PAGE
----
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Cats are 'misunderstood' not aloof

RVC study suggests owners misread signals

According to behaviourists, the results of a new study suggest that feline body language is largely misunderstood by their owners, earning them a reputation for being "aloof".

As part of the UK's first CatWatch Day, 600 people observed their cats' behaviour on May 6 and completed a survey.

Having analysed the results, Jon Bowen, animal behaviour consultant at the Royal Veterinary College (RVC), says cats try to interact with their owners as they would a fellow feline.

"This communication is much more subtle than we are used to and is often missed by owners," he explains.


For example, owners often expect greetings to involve physical contact, yet a common cat greeting is to blink and then sit close but not touching.


Further, the findings suggest that cats adapt their behaviour to accommodate their owners' lifestyle. Cats involved in the study engaged in 40 per cent more activities when their owners were at home.


However, Jon says: "Owners did not rate their cats as more active at any time of day so there is a discrepancy between what owners think of as ‘activity’, and what cats actually do."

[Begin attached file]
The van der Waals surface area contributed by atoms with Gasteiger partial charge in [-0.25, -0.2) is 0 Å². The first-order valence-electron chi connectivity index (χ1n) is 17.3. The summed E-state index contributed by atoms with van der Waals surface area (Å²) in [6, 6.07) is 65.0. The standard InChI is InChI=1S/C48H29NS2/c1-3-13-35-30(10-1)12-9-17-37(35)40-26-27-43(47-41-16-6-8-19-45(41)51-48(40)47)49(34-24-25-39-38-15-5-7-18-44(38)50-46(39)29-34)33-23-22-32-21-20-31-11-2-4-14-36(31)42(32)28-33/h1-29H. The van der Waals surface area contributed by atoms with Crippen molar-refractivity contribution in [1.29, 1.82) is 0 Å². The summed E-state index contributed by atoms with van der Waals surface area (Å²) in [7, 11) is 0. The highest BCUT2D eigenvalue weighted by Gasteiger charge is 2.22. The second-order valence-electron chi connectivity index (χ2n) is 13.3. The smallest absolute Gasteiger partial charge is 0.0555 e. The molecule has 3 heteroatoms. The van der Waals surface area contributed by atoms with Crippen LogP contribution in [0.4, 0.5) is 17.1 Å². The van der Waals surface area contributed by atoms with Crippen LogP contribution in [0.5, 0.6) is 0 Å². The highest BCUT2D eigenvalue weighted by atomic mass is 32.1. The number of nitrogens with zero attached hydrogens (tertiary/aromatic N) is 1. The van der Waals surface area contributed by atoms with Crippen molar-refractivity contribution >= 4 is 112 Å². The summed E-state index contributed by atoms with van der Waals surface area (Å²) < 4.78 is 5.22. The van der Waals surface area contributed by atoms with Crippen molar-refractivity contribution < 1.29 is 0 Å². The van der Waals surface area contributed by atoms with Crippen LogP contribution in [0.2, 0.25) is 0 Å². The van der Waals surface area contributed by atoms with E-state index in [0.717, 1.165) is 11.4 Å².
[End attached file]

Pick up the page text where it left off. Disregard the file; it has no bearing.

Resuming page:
These findings have wider implications when it comes to feline health, as behavioural changes indicative of ill health may not be spotted.


"The results from CatWatch Day show that even devoted cat owners may miss the signs that their pet is under stress and so are not taking measures to prevent it," Jon says.


"If owners are tuned into their cat’s routine it will be easier to spot a change in frequency of feeding, greetings, play and amount of time spent outside."

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Cats mirror their owners' behaviour

 

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Registrations open for overseas veterinary professionals course

News Story 1
 Registrations are now open for the RCVS CPD course for overseas veterinary professionals, which covers an introduction to the UK veterinary professions.

The course is aimed at overseas-qualified veterinary surgeons and nurses during their first two years of working in the UK, in addition to those considering working here. It provides graduates with the key information and skills required to practice in the UK, as well as helping them understand their legal duties as veterinary professionals.

For more information and to book your place please click here. The course will be held at Belgravia House, London, on Wednesday 12 June.  

Click here for more...
News Shorts
New online guides provide advice for dog owners

A series of downloadable leaflets for dog owners have been produced by veterinary charity PetSavers in a bid to reduce the temptation to seek advice online.

The series entitled ‘My Dog’s Got’ offers practical information on an array of topics, including ‘My dog has dental disease,’ ‘My dog has itchy skin,’ and My dog has kidney disease.’

The new guides can be downloaded here. Printed versions of the new guides can be ordered by veterinary practices in exchange for a donation to PetSavers.